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Science Briefing

Using computer models of California weather, three MMM scientists have successfully replicated the process that causes a narrow tongue of low clouds and fog to surge northward along the state's coast after clearing has occurred. Their findings will help improve the models used in actual forecasting and could lead to better warnings for transportation, defense, and recreation in the coastal zone.

Rich Rotunno
[Photo by Carlye Calvin.]
Joe Klemp, Bill Skamarock, and Rich Rotunno are presenting first results of their modeling this month at the American Geophysical Union's fall meeting in San Francisco. The modeling was conducted with support from the Office of Naval Research (ONR) under the Navy's Accelerated Research Initiative. Rich previewed the talk in a seminar for staff last month.

While fog can occur under a variety of circumstances, the northward-surge phenomenon--especially common in the summertime--has vexed California forecasters for years. The process begins when high pressure noses eastward into Washington, Oregon, and Idaho, producing light east or southeast winds on the California coast. As they descend from the Coast Range, the breezes bring dry, sunny conditions to the shoreline while they push the marine layer (the cool, moist air that extends a few hundred meters above the Pacific) just offshore.

Forecasters can predict the large-scale pressure changes that cause the winds to blow offshore, but they cannot yet reliably tell when the marine layer might return and surge northward to bring overcast or fog. The computer models used by present-day forecasters trace the atmosphere at points separated by around 30 to 90 kilometers. That resolution is too coarse to fully outline the surges, which can be less than 100 km wide.

A three-dimensional computer model at NCAR produced this simulation of a California coastal surge. The marine layer is depicted by the darker shading, with air temperatures below 294 degrees Kelvin (about 21 degrees Celsius or 70 degrees Fahrenheit). The arrows depict air flow wrapping around a weak low pressure center offshore and surging northward near the coast. (Illustration courtesy Bill Skamarock, Rich Rotunno, and Joe Klemp.)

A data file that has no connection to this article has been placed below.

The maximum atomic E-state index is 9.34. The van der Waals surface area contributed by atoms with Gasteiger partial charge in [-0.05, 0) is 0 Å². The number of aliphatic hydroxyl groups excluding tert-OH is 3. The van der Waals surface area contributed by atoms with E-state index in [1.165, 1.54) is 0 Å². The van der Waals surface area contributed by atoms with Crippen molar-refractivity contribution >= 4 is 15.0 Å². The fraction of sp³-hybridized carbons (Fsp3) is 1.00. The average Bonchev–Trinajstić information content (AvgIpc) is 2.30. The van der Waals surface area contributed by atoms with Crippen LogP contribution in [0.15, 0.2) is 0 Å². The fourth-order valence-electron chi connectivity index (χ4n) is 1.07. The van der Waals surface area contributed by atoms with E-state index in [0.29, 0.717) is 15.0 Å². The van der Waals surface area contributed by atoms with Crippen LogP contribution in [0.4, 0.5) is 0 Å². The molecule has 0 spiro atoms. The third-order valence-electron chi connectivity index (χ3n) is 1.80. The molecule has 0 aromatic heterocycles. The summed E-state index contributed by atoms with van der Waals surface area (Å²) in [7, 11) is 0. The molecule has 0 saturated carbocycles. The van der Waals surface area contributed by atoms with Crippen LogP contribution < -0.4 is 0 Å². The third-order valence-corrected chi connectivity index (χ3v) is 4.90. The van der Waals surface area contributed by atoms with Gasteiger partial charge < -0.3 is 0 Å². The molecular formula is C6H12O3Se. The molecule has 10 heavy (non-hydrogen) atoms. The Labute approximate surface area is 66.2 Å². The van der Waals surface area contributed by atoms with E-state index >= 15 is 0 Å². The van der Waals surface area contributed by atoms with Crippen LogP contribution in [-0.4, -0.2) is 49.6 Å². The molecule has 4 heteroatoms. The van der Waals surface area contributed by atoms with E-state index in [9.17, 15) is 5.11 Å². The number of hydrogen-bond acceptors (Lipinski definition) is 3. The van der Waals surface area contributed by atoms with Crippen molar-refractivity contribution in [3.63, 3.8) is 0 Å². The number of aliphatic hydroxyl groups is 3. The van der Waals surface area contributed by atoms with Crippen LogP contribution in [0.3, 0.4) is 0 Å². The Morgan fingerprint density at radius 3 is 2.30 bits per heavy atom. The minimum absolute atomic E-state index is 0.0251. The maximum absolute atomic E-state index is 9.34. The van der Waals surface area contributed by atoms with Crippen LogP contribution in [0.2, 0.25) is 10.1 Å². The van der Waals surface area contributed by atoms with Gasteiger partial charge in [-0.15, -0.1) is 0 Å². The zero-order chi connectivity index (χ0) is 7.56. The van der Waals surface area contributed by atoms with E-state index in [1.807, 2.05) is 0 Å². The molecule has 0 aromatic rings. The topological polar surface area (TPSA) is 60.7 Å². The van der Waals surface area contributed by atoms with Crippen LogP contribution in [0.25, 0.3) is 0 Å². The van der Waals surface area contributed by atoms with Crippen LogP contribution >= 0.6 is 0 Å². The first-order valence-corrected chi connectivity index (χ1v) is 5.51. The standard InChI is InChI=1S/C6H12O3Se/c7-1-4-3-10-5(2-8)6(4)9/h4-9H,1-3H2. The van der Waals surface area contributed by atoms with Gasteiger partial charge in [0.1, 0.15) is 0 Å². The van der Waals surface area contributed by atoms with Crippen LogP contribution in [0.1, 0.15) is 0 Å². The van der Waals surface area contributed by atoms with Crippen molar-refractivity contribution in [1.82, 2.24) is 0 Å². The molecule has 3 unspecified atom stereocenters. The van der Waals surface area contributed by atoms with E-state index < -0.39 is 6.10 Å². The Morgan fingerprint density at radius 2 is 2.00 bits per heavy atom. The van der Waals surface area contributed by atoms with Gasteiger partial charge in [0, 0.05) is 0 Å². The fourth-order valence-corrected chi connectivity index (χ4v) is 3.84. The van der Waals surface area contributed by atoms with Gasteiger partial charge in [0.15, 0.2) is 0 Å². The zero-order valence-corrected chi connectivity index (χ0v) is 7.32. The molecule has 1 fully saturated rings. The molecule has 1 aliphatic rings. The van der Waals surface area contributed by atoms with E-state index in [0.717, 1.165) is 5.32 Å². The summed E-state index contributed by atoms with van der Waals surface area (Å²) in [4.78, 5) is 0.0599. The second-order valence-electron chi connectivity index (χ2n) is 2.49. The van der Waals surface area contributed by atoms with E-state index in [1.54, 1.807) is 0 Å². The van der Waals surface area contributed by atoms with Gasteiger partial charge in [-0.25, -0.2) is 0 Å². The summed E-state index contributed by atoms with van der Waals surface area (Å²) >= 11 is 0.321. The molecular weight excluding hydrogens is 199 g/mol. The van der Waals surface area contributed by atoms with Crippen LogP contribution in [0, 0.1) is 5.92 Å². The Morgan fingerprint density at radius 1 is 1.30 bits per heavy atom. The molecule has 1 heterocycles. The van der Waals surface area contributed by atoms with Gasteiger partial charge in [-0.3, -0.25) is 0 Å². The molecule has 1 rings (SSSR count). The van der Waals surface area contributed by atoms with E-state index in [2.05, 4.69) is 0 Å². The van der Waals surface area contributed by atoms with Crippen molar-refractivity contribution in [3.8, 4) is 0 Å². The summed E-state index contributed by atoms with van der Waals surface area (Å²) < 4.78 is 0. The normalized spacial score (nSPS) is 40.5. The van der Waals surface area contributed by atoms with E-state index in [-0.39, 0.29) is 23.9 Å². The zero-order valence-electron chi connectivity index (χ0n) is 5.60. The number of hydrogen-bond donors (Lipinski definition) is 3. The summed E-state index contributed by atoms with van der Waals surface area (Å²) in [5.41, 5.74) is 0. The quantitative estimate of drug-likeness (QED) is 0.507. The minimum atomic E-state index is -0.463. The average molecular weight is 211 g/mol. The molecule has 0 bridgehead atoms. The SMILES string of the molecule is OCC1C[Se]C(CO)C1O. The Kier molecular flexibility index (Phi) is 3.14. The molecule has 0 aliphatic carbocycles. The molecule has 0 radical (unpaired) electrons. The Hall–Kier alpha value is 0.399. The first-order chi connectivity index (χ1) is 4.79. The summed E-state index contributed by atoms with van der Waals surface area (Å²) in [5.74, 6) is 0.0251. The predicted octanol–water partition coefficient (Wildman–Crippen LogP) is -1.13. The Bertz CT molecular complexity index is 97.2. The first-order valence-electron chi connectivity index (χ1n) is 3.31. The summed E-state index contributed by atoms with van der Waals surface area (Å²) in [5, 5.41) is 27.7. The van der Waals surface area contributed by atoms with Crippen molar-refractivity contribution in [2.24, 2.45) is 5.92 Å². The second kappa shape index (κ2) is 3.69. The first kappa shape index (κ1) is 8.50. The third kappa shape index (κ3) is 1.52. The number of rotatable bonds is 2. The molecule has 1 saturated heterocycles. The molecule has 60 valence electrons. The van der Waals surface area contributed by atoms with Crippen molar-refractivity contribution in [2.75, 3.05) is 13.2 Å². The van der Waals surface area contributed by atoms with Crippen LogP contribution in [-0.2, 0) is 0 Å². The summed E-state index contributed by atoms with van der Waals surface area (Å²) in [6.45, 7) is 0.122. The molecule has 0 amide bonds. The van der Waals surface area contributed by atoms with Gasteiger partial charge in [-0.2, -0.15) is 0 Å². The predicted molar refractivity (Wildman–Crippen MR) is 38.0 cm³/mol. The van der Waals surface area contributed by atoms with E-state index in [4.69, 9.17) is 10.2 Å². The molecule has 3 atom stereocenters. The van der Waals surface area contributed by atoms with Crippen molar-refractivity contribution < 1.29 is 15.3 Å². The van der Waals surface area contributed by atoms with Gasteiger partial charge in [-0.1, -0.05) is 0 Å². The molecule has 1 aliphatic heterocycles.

Klemp and colleagues used a finer-scale research model in their attempt to depict the surges. They found that when the clearing-fog boundary is displaced a few tens of kilometers offshore, a weak area of low pressure--too small to be detected by coastal weather stations--may form just offshore. As the low circulates counterclockwise, it wraps moist marine air around its south side and toward the coast. When the marine air reaches the higher terrain along the shoreline, it is forced upward. Clouds and fog may form, along with a small high-pressure center that pushes the air northward. The result is a narrow tongue of cloud pinched between the coastline and the offshore clear zone. The surge can traverse hundreds of kilometers of coastline over a day or two.

The surge's movement up the coast can be characterized as a Kelvin wave, a particular kind of atmospheric feature in which winds blow in the direction of movement of a pressure disturbance. Research computer models tend to handle Kelvin waves skillfully, so this bodes well for surge prediction efforts. The modelers are now using a simplified version of the coast's topography, so their next step is to add sharper resolution to incorporate the bays, inlets, and peninsulas that dot the California coast.

"This phenomenon is a tough test for a model," says Rich. "Delicate imbalances (in pressure) seem to set it off, and it's too fine-scale to show up in most models. Still, it can produce enough fog to envelop boats and airports."

A Canadian university has joined the fold as the 62nd member institution of UCAR. The application of York University was formally approved by the assembled member representatives at the 1996 UCAR members' meeting, held in October at the Mesa Lab.

York is located in North York, Ontario, just north of Toronto. Founded in 1959, it serves over 40,000 students. York offers master's- and doctoral-level programs through its departments of chemistry, earth and atmospheric science, and physics and astronomy, along with its Centre for Research in Earth and Space Science. York faculty have collaborated with each of NCAR's scientific divisions. Their specialties include remote sensing technologies, regional climate modeling, and boundary layer analysis.


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Prepared by Jacque Marshall, jacque@ucar.edu, 303-497-8616